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Memorial Miniature Golf and Museum: Hole 18 – Japan Surrenders
Hole 18 is sponsored by:
With the capture of the island of Okinawa in June 1945, the stage was set for the final invasion of the Japanese home islands, codenamed Operation Downfall, planned for November 1945. Despite being forced out of one island after another, the Japanese military still resisted ferociously. The whole population of Japan was called upon to resist the invasion with anything they had. Due to such tenacity, projections of American casualties numbered above one million men.
For months leading up to the expected invasion, American bombers turned to Tokyo and other Japanese cities into smouldering ruin as a result of firebombing raids. Fortunately for the G.I.s, hundreds of the world’s top scientists had been working for over two years to create the first atomic bomb.
On July 16th, 1945, the first successful detonation of an atomic bomb occurred in the New Mexico desert. With a war-ending weapon in the U.S. arsenal, President Truman authorized nuclear weapons to be used against Japan after repeated and fruitless proposals to negotiate a peace.
On August 6th, an atomic bomb was dropped on Hiroshima, followed up by a second atomic drop on Nagasaki three days later. The combined death toll is estimated at between 130,000-225,000 civilians and military personnel. On the same day the atomic bomb fell on Nagasaki, Soviet troops stormed across Manchuria and annihilated one of Japan’s most elite armies.
With the combined pressure of American atomic weapons, and a Soviet threat from the North, the Japanese Government began to prepare for surrender. On August 15th, the Emperor spoke to his nation via a radio broadcast, announcing Japan’s surrender.
On September 2nd, 1945, aboard the USS Missouri, the Japanese government formally surrendered unconditionally. Nearly six years to the day had passed since Germany invaded Poland, sparking the costliest tragedy in world history, but a tragedy that nevertheless deserves to be remembered.
Vocabulary Word: Unconditional Surrender – An unconditional surrender is a surrender in which no guarantees are given to the surrendering party. Both Japan and Germany were forced to accept this form of surrender as the victorious Allies defeated the Axis Powers.Memorial Miniature Golf and Museum
This hole is dedicated to Colonel Oliver Kenton Jones – 78th Fighter Group and 8th Air Force Fighter Command
Colonel Jones known by his friends as “OK” was born in Arizona, but shortly there after his family returned to the Rio Grande Valley, Texas. He grew up in the small town of Mercedes, TX with his brothers and two sisters. He graduated from the University of Texas school of engineering in 1938. Colonel Jones has always had a passion for flying even as a boy. This passion lead him to the Navy flight training program in 1939; however he did not make the cut due to a sinus condition that gave him vertigo in flight. As heart breaking as this was, Col. Jones found his calling in the Army Air Corps, his gift was meteorology. The Army sent him to the California Institute of Technology where he earned a Bachelor of Science degree in Meteorology. He was commissioned in June 1941 just before the USA entered WW2.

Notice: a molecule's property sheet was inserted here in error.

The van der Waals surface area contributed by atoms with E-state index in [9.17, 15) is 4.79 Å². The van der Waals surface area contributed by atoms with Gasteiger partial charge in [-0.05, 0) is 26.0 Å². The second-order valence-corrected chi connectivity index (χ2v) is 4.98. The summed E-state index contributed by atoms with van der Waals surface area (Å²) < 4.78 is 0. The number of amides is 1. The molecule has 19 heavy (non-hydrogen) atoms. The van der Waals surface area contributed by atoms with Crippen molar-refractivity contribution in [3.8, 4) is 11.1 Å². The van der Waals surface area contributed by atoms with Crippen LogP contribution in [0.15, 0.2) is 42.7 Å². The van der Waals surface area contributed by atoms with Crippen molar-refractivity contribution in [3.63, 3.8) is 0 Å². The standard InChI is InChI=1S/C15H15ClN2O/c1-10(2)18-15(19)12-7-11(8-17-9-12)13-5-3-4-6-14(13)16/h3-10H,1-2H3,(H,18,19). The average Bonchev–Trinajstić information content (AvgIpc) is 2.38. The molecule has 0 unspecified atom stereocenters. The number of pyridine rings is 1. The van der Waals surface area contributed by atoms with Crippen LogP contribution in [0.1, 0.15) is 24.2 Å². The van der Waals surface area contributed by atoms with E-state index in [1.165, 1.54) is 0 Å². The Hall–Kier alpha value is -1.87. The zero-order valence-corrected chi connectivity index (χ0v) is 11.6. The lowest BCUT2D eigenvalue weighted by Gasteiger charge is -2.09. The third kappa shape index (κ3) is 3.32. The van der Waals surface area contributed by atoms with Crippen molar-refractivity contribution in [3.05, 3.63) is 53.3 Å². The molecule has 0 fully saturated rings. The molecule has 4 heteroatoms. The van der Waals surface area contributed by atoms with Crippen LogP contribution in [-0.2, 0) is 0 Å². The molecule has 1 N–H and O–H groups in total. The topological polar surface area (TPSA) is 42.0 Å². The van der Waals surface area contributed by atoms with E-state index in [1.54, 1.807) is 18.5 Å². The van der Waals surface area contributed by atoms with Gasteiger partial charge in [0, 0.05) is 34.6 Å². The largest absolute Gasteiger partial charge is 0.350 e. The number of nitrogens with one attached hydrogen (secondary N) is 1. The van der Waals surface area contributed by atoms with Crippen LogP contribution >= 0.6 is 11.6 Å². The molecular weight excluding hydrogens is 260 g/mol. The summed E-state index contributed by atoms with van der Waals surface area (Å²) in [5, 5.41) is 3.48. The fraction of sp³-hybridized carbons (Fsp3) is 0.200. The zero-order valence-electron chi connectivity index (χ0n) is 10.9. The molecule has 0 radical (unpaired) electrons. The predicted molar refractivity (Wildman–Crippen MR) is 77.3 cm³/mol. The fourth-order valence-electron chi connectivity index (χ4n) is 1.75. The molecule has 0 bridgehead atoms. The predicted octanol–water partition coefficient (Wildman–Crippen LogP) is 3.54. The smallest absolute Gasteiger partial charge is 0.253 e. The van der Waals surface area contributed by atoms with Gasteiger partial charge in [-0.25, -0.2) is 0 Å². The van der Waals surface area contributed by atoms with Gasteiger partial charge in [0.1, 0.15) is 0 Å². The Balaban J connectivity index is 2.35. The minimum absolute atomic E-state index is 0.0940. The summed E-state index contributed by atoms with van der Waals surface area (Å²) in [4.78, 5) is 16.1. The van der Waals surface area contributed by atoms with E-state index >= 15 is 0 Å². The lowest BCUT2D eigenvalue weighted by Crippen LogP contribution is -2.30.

In November 1942, he was assigned to the 78th Fighter Group (the “Duxford Eagles”) in Duxford, England, responsible for bomber escorts and ground assault roles. The 78th Fighter Group first flew P-38 Lightnings, then switched to P-47 Thunderbolts and toward the war’s end, the famous P-51 Mustang. After demonstrating exemplary weather forecasting, Jones was promoted to the 8th Air Force Fighter Command as chief weather officer. for General Doolittle’s (commander of the famous Doolittle Raiders). He remained on General Doolittle’s staff until VE-Day May of 1945.
Colonel Jones set the example of helping the effort, even though he could not fly. Many WW2 veterans helped in this capacity that generally gets overlooked. His ability to help plan missions and cripple the German Luftwaffe to end the war earned him the Legion of Merit. He went on to serve over 20 years in the Air Force and would father twelve children. His devotion to country, his fortitude and intelligence places him in high honors in military history.
Rest in Peace, Colonel O.K. Jones.
Oliver Kenton Jones
1913-2000Memorial Miniature Golf and Museum
This hole starts out with water surrounding Japan and then transitions into a runway with flag centered with the stripes of the runway all the way at the back.
Also got a pic with owner Brian, a shot of their party corner, and one with Mister Mini Golf, Rosie the Riveter, and Mister Mini Golf’s Pops!
Mister Mini Golf Pro Tips
You start left so you need to aim to the right of the hole to account for the break back to the left. You also have to account for the transitions from the material differences as well.
ADA Accessibility Notes: ADA compliant pathways are installed to allow for 9 holes of accessible play.
For more details on course accessibility, always check in with a course you are visiting as they may be able to do additional accommodations. In addition, a great resource is the ADA Checklist for Miniature Golf Courses.
Check out the prior hole here:
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